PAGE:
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RecordingAtrainedrapporteurshouldcapturethediscussioninwritingandnotethe participantsnonverbalexpressions.Situationsmayoccurwherethediscussionneedsto betaperecorded,butfacilitatorsshouldweightheadvantagesanddisadvantages. RefreshmentsWhenresourcespermit,servingrefreshmentsafterthesessionisasmall gesture of appreciation to the participants for having taken time off their work to participate.

Writing the FGD report After conducting the focus group discussion, the key findings are described, analyzed and writtenupinareport(seeBox2forsampleFGDreport).Debus(1988)suggestssomeuseful guidelinesforanalyzingdata: 1. Developaplanforanalysisconsistingof: backgroundoftheresearch objectives methods discussiondetails focusgroupdiscussionguide 2. Analyzethecontentofthegroupdiscussionby reviewingthenotesfromthefocusgroup listeningagaintothecassettesfromthesession(iftaperecorded) groupingresearchfindingsaccordingtokeythemes identifyingthedifferentpositionsthatemergedundereachkeytheme summarizing each of the different positions and assess the extent to which each positionwasheldbyparticipants pullingoutverbatimphrasesthatrepresenteachposition. 2. Synthesizethegroupdiscussionby: reviewingthenotesofeachdiscussionmadebythemoderator identifyingtherecurrentideasthatcameoutduringthediscussion interpreting these recurrent ideas based upon other findings that emerged in the groups

Box 3.2 Sample FGD Report


FGDfacilitator/rapporteur:K.L.Heong,M.Escalada InFebruary2009weconductedafocusgroupdiscussionwith15directorsandofficialsofthe provincialdepartmentsofagricultureandsubplantprotectiondepartmentsinLongAn,Tien GiangandVinhLongprovincesintheMekongDeltatounderstandhowtheymakedecisions in response of pest outbreaks. It appeared that they rely more on procedural rationality and theyoftendisplacesubstantiverationality. Reporting of pest outbreaks When a planthopper outbreak occurs, the subPPD technicians inform the plant protection stationsandannounceittofarmersontelevisionandradioandreportitbyphoneandletterto these officials the directors of the subPPD, the Southern Regional Plant Protection Center (SRPPC),theprovincialDepartmentofAgricultureandRuralDevelopment(DARD),andthe vicechairman of the Peoples Committee. The letter is faxed to the plant protection stations andvariousdepartmentsattheprovinciallevel.Thereportingprocesstakesaday. Inturn,theprovincialdirectorsthenverifytheplanthoppersituationandaskthesubPPDto draw up a plan to control planthoppers. This process takes two days. Each province has a steeringcommittee(SC)onBPHcontrolwhichischairedbythevicechairmanofthePeoples Committee.ThesubPPDdirector,whoisalsoacommitteemember,presentstheplantothis committee.Drawinguptheplanandpresentingittothecommitteetakesupthreedays.The steeringcommitteeactiononBPHcontrolinvariablyinvolvesapplyingchemicals,determining theamountofpesticidesubsidy,theareaaffectedandamountofpesticidesneeded.EachSC membergoestothedistrictintheoutbreakareatoinstructthefarmersonhowtocontrolBPH. Each year, the provincial Department of Agriculture and Rural Development allocates a budgetforemergencypesticidesthatwillcoveronethirdofitsagriculturalproductionarea.In Tien Giang province, the annual budget for emergency pesticides in store costs the local governmentaboutVND45billion(USD286,000).Ifnopestoutbreakoccurs,thepesticidesare storedforfutureuseandifunusedaftertwoyears,thepesticidesarereturnedtothechemical company.Thecompanyacceptsthepesticidesasitisstipulatedintheletterofagreementwith theDepartmentofAgricultureandthechemicalcompany. Driving forces A plant protection official narrated how the recent BPH outbreak and pesticide advertising have pushed farmers to apply pesticides. Farmers often use mixtures because they want a quick knock down effect. However, the more they sprayed insecticides, the more the BPH could not be controlled. Besides the farmers psychological fear of losing their crop and the pesticide companies aggressive marketing efforts, the MARD guidelines, recommending pesticideapplicationwhenthereare3BPH/tiller,alsoencouragechemicaluse.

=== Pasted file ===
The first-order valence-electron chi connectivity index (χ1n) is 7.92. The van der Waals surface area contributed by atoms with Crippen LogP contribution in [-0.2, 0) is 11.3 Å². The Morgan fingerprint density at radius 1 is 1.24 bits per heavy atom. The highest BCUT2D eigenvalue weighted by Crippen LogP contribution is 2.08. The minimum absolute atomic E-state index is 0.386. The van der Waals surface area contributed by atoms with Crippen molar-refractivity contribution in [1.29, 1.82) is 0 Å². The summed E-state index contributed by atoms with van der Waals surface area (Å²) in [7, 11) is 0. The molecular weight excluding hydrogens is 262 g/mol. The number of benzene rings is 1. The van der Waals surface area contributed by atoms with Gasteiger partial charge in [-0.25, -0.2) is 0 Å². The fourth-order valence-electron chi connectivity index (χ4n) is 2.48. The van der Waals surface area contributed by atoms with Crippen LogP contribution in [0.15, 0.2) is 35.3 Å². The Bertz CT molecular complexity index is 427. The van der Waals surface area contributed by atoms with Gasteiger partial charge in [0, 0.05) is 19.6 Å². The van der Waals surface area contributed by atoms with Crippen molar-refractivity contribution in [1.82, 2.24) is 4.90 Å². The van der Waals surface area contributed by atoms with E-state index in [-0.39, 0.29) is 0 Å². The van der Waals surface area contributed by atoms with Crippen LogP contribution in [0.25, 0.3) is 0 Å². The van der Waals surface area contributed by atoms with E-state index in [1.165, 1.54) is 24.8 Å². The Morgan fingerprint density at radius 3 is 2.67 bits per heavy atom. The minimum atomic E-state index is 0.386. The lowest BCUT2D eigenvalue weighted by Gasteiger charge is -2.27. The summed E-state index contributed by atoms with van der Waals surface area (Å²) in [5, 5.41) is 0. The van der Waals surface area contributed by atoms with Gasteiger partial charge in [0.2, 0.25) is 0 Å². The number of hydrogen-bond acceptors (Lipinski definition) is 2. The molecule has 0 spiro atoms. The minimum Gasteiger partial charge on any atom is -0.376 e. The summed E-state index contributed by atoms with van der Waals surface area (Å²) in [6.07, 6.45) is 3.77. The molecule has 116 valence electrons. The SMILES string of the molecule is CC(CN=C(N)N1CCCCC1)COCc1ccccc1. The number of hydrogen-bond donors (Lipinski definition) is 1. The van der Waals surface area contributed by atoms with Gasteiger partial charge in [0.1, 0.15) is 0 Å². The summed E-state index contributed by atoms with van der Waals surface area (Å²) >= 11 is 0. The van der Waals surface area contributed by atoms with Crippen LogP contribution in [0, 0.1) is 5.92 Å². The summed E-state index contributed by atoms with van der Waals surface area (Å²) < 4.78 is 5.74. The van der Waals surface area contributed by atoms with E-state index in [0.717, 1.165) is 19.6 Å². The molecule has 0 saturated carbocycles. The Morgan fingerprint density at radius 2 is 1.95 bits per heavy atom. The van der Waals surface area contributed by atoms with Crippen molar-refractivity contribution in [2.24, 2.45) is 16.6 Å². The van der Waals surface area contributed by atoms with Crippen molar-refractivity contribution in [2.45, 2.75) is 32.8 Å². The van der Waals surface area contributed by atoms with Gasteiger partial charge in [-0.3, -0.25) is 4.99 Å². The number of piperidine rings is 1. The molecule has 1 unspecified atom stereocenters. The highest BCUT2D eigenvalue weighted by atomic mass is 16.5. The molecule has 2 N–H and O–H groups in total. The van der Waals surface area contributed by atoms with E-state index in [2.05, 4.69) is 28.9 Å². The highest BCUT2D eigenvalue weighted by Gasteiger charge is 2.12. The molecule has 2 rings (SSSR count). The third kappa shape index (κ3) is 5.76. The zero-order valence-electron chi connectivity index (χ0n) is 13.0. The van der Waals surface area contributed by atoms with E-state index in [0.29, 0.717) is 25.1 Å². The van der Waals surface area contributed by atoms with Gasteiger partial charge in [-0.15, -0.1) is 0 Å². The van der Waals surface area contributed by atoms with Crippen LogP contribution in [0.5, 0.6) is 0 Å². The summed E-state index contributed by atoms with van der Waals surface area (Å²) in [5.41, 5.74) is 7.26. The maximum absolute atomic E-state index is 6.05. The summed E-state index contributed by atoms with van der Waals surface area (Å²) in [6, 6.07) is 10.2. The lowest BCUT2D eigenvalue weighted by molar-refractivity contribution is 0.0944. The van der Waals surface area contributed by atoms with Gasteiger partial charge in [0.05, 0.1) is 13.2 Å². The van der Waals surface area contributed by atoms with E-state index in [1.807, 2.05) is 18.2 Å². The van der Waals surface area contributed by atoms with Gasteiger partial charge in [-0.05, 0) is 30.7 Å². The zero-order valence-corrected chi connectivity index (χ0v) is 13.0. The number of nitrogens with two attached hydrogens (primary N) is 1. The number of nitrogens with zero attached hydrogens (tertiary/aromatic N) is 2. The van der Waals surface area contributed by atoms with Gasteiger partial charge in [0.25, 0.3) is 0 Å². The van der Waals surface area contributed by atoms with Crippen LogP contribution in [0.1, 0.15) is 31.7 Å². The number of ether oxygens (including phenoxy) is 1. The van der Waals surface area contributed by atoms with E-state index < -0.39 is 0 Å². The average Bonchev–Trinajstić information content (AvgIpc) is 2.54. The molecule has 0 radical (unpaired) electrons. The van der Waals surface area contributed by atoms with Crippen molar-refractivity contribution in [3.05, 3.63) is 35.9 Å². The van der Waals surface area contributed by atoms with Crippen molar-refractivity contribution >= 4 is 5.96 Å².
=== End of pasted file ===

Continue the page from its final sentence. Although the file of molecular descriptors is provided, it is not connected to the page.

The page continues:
References Debus, M. (1988). A handbook for excellence in focus group research. HEALTHCOM Project special Report Series. Washington, D.C.: Porter/Novelli. Krueger, R. A. (1988). Focus groups: A practical guide for applied research. Newbury Park, California, U.S.A.: Sage Publications, Inc. Kumar, K. (1987). Conducting focus group interviews in developing countries. A.I.D. Program Design and Evaluation Methodology Report No. 8. Washington, D.C.: U.S. Agency for International Development. Moulton, J. and Roberts, A.H. (1993). Adapting the tools to the field: Training in the use of focus groups. In: Seidel, R.E. (ed.) Notes from the field: communication for child survival. Washington, D.C.: Academy for Educational Development. US Department of Health and Human Services. (1980). Pretesting in health communications: methods, examples, and resource for improving health messages and materials. Bethesda, MD., US.A.: National Cancer Institute.